Stocks jumped on Tuesday after a pullback in oil prices and an upbeat profit forecast from Bank of America, but technical signals still suggested a market correction was near.

The S&P 500 closed on Monday below a trend line it had held for more than six months that connected lows in late August and late November, suggesting momentum was waning.

In the financial sector, Bank of America Corp , shot up 4.3 percent to $14.64 after it forecast pretax profit of about $40 billion annually longer term, more than some investors had expected. Financials led gainers on the S&P 500, with the S&P financial index <.GSPF> up 2.2 percent.

The Dow Jones industrial average <.DJI> jumped 137.67 points, or 1.14 percent, at 12,227.70. The Standard & Poor's 500 Index <.SPX> was up 13.46 points, or 1.03 percent, at 1,323.59. The Nasdaq Composite Index <.IXIC> put on 27.37 points, or 1.00 percent, at 2,773.00.

Oil prices pulled back, with Brent crude down nearly 2 percent at $112.82 a barrel after Kuwait's oil minister said OPEC was in discussions to increase production for the first time in two years.

Turmoil in Libya has driven up oil prices sharply in recent weeks. On Tuesday, Libyan warplanes struck at rebel forces, stepping up government efforts to roll back early gains in the revolt against Muammar Gaddafi.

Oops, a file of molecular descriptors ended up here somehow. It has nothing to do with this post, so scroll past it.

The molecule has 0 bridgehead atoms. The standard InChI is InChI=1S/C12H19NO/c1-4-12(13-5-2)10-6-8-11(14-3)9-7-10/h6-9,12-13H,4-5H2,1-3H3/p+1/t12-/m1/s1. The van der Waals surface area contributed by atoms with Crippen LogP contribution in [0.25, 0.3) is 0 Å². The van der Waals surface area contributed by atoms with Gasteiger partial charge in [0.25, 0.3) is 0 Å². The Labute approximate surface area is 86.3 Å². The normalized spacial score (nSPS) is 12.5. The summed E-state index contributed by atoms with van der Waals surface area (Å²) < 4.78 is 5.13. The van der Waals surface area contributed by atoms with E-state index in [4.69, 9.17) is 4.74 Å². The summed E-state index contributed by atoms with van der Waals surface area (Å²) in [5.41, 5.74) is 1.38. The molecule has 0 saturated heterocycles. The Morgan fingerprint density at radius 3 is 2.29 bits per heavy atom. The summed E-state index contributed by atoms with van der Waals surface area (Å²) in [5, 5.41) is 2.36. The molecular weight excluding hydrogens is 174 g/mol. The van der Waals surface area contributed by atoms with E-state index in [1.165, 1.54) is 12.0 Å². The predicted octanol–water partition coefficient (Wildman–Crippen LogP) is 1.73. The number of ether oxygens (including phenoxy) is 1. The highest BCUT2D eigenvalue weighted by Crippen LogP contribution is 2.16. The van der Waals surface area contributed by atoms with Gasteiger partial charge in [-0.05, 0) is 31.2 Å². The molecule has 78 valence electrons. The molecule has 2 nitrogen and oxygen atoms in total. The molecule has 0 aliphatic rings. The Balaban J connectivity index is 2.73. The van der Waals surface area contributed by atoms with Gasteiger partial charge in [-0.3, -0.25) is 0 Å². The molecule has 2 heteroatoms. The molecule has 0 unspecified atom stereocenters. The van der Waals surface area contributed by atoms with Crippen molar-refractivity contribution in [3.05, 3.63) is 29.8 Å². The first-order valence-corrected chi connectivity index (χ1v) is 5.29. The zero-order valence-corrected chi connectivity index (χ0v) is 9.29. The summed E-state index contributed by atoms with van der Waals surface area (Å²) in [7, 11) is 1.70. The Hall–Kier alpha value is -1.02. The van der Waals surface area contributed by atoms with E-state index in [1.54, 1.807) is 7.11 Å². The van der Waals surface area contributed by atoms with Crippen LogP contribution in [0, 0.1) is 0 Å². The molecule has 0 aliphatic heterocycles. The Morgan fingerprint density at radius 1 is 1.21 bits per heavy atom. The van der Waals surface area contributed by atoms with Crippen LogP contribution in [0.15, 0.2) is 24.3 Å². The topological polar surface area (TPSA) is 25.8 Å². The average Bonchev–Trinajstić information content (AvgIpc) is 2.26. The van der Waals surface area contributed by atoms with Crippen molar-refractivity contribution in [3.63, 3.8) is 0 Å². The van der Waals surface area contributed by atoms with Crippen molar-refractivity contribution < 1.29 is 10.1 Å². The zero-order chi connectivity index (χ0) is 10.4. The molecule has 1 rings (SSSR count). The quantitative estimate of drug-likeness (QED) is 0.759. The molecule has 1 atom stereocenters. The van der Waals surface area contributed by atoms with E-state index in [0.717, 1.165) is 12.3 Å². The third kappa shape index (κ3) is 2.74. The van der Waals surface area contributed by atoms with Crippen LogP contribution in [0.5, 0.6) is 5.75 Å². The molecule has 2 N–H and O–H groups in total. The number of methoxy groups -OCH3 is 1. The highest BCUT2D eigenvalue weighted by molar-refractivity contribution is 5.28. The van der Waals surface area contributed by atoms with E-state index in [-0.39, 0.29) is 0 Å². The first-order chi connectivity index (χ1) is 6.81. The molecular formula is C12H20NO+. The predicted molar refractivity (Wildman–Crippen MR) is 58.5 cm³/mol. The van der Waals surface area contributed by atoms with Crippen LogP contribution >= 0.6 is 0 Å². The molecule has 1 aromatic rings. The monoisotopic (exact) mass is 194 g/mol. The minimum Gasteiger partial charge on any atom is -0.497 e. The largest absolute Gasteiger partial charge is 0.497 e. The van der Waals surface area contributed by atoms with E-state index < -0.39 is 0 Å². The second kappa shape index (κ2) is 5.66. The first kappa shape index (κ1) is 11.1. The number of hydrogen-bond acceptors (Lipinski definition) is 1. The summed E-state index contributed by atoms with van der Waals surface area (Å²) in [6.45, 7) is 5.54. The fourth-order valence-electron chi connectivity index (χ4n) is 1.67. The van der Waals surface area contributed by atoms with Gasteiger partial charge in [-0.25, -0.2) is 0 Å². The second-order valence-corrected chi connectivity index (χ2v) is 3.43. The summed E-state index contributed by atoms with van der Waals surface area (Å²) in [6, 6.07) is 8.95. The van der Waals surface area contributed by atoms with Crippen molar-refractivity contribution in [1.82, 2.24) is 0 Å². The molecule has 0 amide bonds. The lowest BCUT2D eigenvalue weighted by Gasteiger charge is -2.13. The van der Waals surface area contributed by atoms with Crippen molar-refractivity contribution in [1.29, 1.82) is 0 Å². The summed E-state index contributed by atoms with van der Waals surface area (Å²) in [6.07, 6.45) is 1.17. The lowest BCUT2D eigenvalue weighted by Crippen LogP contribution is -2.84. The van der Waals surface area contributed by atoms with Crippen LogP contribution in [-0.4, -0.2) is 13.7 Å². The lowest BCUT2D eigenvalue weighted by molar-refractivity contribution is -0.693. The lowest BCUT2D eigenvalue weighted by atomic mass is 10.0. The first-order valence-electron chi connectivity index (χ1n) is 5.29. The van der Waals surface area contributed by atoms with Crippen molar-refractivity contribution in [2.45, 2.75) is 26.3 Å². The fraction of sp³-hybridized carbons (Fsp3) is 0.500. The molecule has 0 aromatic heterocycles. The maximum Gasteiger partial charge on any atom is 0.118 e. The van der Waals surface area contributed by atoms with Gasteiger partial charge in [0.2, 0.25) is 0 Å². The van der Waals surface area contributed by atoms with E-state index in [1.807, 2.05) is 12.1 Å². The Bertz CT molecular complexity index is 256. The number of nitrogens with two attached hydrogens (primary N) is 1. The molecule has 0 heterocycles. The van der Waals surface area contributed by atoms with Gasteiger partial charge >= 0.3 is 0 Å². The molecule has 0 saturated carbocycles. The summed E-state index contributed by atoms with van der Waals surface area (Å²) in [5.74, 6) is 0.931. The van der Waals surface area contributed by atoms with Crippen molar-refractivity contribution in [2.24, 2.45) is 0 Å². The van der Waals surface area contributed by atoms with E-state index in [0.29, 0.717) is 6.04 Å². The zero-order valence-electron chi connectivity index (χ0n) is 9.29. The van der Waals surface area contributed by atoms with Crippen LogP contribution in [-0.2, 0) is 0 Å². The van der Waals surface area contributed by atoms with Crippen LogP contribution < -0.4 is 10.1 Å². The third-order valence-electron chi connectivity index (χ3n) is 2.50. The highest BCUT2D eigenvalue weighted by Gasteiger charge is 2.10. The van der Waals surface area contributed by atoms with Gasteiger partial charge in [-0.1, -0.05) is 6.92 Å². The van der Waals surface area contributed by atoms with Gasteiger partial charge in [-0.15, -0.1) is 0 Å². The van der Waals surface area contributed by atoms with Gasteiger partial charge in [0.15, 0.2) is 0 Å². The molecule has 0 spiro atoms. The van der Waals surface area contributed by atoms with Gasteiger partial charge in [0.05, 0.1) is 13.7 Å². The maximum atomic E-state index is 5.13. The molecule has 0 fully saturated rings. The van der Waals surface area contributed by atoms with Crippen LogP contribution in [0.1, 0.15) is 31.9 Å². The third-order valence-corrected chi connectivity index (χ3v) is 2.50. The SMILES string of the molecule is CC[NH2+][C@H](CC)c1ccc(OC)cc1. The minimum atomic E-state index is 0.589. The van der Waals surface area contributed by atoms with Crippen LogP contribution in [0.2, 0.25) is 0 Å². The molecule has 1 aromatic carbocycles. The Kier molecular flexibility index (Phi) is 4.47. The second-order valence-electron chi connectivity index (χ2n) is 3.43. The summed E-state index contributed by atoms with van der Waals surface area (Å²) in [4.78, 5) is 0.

Stocks have been closely tied to oil prices recently, as investors worried that consumer spending may be curtailed by higher oil and gas prices, choking off an economic recovery.

The story is going to be oil for a while here, said Hank Smith, chief investment officer at Haverford Trust Co in Philadelphia.

Despite Tuesday's gains, the market is due for, at a minimum, a pullback, if not a correction, having gone up so much, he said.

The S&P has advanced about 25 percent since a rally started in September.

Smith said his firm was overweight on the energy sector, which has helped to offset some of the market decline following the Libyan unrest.

Among decliners, McDonald's Corp dropped 1.3 percent to $75.31 after the fast-food chain said global same-store sales rose 3.9 percent in February, but U.S. sales were weaker than in other regions.

(Additional reporting by Rodrigo Campos; editing by Jeffrey Benkoe)